Trump extends sanctions relief for Iran

The president decided Friday to continue waiving - that is, easing - some economic sanctions against Iran. The JCPOA, signed by Obama three years ago, lifted sanctions on Iran in return for the regime to put drastic curbs on its nuclear program.

He also approved targeted sanctions against several Iranian government officials for corruption and human rights abuses, some related to anti-government protests that have convulsed Iranian cities this month, the sources said.

The decision was to be announced in a statement issued by the White House a day after Trump engaged in lengthy discussions with U.S. Secretary of State Rex Tillerson, national security adviser H.R. McMaster and others about the deal.

The official also said that the president has made it clear that this is the "last such waiver" he intends to sign, putting pressure on Congress and the European Union to fix the flaws in the deal.

The US Treasury said Larijani, the brother of Iran's parliamentary speaker and former nuclear negotiator Ali Larijani, is to blame for the torture and degrading treatment of prisoners.

Trump wants them to help the US devise a new agreement created to prevent Iran from escalating nuclear activity again next decade, as permitted under the 2015 arrangement reached by Obama.

Zarif has said Trump's aggressive stance on the deal and Iran generally have also violated the commitment to "refrain from any policy specifically meant to directly and adversely affect the normalisation of trade and economic relations with Iran" under paragraph 29. Other sanctions target suppliers of Iran's military and Iran's cybersecurity sector, which the administration officials said plays a central role in censorship in Iran.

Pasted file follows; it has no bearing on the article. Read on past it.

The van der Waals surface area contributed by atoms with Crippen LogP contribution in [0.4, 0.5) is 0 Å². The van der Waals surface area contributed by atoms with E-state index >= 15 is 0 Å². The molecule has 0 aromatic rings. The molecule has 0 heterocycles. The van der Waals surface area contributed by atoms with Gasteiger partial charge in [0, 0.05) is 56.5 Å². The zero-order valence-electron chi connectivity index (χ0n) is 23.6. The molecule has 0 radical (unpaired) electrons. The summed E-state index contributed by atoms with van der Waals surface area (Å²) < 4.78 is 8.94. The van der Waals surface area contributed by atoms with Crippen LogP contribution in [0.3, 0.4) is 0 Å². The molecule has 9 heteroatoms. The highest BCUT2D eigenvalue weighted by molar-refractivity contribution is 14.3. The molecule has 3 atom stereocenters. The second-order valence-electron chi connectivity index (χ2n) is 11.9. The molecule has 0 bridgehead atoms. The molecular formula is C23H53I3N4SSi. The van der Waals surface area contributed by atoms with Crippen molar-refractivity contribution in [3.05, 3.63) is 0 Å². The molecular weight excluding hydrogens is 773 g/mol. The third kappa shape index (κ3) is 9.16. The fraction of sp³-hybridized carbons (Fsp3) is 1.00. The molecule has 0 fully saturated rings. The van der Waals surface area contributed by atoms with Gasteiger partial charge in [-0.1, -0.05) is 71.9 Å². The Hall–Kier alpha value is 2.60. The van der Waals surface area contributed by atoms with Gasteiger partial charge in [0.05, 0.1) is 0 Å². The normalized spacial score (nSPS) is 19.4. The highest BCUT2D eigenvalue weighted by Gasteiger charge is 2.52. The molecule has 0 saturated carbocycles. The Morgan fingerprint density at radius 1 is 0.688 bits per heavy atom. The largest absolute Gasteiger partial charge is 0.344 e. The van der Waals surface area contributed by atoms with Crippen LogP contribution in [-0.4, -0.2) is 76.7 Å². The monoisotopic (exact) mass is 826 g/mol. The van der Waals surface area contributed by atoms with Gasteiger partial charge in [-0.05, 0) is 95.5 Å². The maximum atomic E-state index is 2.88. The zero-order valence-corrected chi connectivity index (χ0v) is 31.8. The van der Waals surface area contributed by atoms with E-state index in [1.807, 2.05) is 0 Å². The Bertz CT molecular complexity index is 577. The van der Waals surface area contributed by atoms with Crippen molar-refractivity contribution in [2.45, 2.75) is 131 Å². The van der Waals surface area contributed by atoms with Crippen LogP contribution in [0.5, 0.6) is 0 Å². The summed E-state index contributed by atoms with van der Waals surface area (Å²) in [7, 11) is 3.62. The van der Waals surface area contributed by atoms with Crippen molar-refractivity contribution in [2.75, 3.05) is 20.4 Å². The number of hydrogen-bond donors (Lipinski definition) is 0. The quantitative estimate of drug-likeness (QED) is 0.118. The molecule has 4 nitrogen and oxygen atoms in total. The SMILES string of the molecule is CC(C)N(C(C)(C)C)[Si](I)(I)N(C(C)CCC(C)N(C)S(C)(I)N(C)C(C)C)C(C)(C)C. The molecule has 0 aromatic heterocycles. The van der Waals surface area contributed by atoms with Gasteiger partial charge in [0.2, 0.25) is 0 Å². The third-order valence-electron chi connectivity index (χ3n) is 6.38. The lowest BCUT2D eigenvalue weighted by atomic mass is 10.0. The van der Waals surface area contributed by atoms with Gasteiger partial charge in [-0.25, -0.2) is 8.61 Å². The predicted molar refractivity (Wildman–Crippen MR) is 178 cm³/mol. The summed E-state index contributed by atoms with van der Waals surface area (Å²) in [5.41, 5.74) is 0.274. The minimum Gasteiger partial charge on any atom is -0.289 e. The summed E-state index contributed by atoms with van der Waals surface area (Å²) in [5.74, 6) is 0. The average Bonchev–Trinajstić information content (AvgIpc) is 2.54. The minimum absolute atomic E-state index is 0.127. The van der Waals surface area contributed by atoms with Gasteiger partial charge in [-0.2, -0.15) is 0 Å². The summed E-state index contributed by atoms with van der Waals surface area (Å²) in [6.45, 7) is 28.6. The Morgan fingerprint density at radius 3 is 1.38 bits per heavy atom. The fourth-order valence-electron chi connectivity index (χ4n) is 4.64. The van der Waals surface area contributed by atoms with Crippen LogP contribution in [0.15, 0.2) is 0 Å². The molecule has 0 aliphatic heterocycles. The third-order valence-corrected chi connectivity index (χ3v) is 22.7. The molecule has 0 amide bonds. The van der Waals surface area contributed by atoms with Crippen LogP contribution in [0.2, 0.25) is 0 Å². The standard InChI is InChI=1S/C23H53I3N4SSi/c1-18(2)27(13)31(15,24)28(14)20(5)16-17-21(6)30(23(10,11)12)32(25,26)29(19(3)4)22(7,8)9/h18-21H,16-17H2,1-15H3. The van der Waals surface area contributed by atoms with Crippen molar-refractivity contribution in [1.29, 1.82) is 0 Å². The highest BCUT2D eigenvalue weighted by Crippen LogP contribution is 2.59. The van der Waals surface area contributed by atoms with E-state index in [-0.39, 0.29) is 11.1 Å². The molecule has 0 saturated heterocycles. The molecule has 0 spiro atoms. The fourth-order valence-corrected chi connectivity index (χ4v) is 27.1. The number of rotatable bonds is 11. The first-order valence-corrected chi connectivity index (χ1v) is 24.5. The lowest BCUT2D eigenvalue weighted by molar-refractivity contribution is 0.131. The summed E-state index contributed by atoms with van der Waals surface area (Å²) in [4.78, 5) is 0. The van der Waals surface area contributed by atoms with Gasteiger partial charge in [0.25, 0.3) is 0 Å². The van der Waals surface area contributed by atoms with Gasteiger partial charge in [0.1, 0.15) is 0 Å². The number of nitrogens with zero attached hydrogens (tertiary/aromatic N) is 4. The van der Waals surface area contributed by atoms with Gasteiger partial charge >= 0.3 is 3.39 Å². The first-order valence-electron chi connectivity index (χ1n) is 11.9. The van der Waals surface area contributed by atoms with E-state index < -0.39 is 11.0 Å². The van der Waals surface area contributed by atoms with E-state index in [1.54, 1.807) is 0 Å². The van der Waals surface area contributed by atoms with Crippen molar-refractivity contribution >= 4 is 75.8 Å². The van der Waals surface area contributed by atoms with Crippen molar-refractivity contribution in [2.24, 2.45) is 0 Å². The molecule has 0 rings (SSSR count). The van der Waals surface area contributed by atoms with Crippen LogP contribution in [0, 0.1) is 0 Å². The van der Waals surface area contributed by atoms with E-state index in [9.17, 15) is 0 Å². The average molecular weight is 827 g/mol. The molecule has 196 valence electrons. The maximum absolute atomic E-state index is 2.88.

The focus of today's meeting was on the ongoing work to ensure the full and continued implementation of the Joint Comprehensive Plan of Action [JCPOA], the nuclear deal with Iran, by all parties.

"The deeply flawed Obama "Iran deal" should not be a grant of immunity to Iran from sanctions related to nonnuclear activities", Sen.

Trump said they included the deal's "sunset clauses", one of which allows for the lifting of restrictions on Iran's uranium enrichment programme after 2025. The next deadline for extending nuclear sanctions relief will come in mid-May. The waivers the president issued Friday make it easier for banks around the world to do business with Iran and for Iran to sell oil.

In addition, the deal must state that Iran's nuclear effort and its missile programs are inseparable.

But the European envoys also questioned Iran's foreign minister, Mohammed Javad Zarif, over disputes such as the country's missile program and its role in Syria's war as a key ally of President Bashar Assad.

Sarah Huckabee Sanders said on Thursday that Trump "still strongly believes this was one of the worst deals of all time".

At a meeting with Iran, Britain, France, and Germany, convened by the EU's top diplomat Federica Mogherini, the European powers that helped negotiate the 2015 accord will reassure Tehran they remain committed to it.

The Republican said in a statement: "This is a last chance".

Trump has gotten a lot of pushback from both allies and in his own administration against the idea of pulling out of the deal.

  • Leroy Wright